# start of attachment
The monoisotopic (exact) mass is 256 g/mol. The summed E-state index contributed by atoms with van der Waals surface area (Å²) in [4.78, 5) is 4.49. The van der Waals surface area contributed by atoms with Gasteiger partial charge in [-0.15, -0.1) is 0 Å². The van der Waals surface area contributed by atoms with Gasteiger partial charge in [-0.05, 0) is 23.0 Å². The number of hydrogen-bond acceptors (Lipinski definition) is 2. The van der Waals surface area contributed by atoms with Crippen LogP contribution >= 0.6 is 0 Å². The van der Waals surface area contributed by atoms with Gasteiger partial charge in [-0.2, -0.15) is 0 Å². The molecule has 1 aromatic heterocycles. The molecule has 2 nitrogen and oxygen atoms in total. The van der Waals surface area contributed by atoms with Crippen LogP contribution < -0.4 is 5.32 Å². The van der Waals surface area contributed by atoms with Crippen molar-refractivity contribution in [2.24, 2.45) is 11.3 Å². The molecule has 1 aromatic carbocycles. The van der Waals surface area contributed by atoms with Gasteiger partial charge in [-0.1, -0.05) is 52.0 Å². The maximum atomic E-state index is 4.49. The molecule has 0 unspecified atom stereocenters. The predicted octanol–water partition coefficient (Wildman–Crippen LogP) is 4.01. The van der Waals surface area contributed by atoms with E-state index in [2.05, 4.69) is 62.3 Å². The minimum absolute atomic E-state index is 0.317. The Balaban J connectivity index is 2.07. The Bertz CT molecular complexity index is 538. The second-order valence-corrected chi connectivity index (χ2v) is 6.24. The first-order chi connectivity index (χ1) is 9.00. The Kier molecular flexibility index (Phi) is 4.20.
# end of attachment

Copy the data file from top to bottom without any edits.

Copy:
The monoisotopic (exact) mass is 256 g/mol. The summed E-state index contributed by atoms with van der Waals surface area (Å²) in [4.78, 5) is 4.49. The van der Waals surface area contributed by atoms with Gasteiger partial charge in [-0.15, -0.1) is 0 Å². The van der Waals surface area contributed by atoms with Gasteiger partial charge in [-0.05, 0) is 23.0 Å². The number of hydrogen-bond acceptors (Lipinski definition) is 2. The van der Waals surface area contributed by atoms with Crippen LogP contribution >= 0.6 is 0 Å². The van der Waals surface area contributed by atoms with Gasteiger partial charge in [-0.2, -0.15) is 0 Å². The molecule has 1 aromatic heterocycles. The molecule has 2 nitrogen and oxygen atoms in total. The van der Waals surface area contributed by atoms with Crippen LogP contribution < -0.4 is 5.32 Å². The van der Waals surface area contributed by atoms with Crippen molar-refractivity contribution in [2.24, 2.45) is 11.3 Å². The molecule has 1 aromatic carbocycles. The van der Waals surface area contributed by atoms with Gasteiger partial charge in [-0.1, -0.05) is 52.0 Å². The maximum atomic E-state index is 4.49. The molecule has 0 unspecified atom stereocenters. The predicted octanol–water partition coefficient (Wildman–Crippen LogP) is 4.01. The van der Waals surface area contributed by atoms with E-state index in [2.05, 4.69) is 62.3 Å². The minimum absolute atomic E-state index is 0.317. The Balaban J connectivity index is 2.07. The Bertz CT molecular complexity index is 538. The second-order valence-corrected chi connectivity index (χ2v) is 6.24. The first-order chi connectivity index (χ1) is 9.00. The Kier molecular flexibility index (Phi) is 4.20.